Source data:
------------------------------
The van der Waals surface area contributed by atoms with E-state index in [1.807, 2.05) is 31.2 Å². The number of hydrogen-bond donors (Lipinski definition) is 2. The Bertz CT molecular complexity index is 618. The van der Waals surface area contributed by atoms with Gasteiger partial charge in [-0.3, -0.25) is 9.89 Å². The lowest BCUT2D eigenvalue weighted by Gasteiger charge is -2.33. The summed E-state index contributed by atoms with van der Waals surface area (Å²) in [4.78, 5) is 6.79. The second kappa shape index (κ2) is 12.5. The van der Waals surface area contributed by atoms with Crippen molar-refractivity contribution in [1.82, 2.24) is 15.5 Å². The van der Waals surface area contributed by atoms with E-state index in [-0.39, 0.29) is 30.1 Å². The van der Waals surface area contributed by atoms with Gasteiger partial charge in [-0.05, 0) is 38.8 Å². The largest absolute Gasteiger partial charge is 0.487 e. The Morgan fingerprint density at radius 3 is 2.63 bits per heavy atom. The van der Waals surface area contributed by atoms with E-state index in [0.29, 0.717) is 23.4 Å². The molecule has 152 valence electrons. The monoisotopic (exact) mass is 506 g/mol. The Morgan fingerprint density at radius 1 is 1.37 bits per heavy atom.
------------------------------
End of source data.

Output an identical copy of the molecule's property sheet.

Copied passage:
The van der Waals surface area contributed by atoms with E-state index in [1.807, 2.05) is 31.2 Å². The number of hydrogen-bond donors (Lipinski definition) is 2. The Bertz CT molecular complexity index is 618. The van der Waals surface area contributed by atoms with Gasteiger partial charge in [-0.3, -0.25) is 9.89 Å². The lowest BCUT2D eigenvalue weighted by Gasteiger charge is -2.33. The summed E-state index contributed by atoms with van der Waals surface area (Å²) in [4.78, 5) is 6.79. The second kappa shape index (κ2) is 12.5. The van der Waals surface area contributed by atoms with Crippen molar-refractivity contribution in [1.82, 2.24) is 15.5 Å². The van der Waals surface area contributed by atoms with E-state index in [-0.39, 0.29) is 30.1 Å². The van der Waals surface area contributed by atoms with Gasteiger partial charge in [-0.05, 0) is 38.8 Å². The largest absolute Gasteiger partial charge is 0.487 e. The Morgan fingerprint density at radius 3 is 2.63 bits per heavy atom. The van der Waals surface area contributed by atoms with E-state index in [0.29, 0.717) is 23.4 Å². The molecule has 152 valence electrons. The monoisotopic (exact) mass is 506 g/mol. The Morgan fingerprint density at radius 1 is 1.37 bits per heavy atom.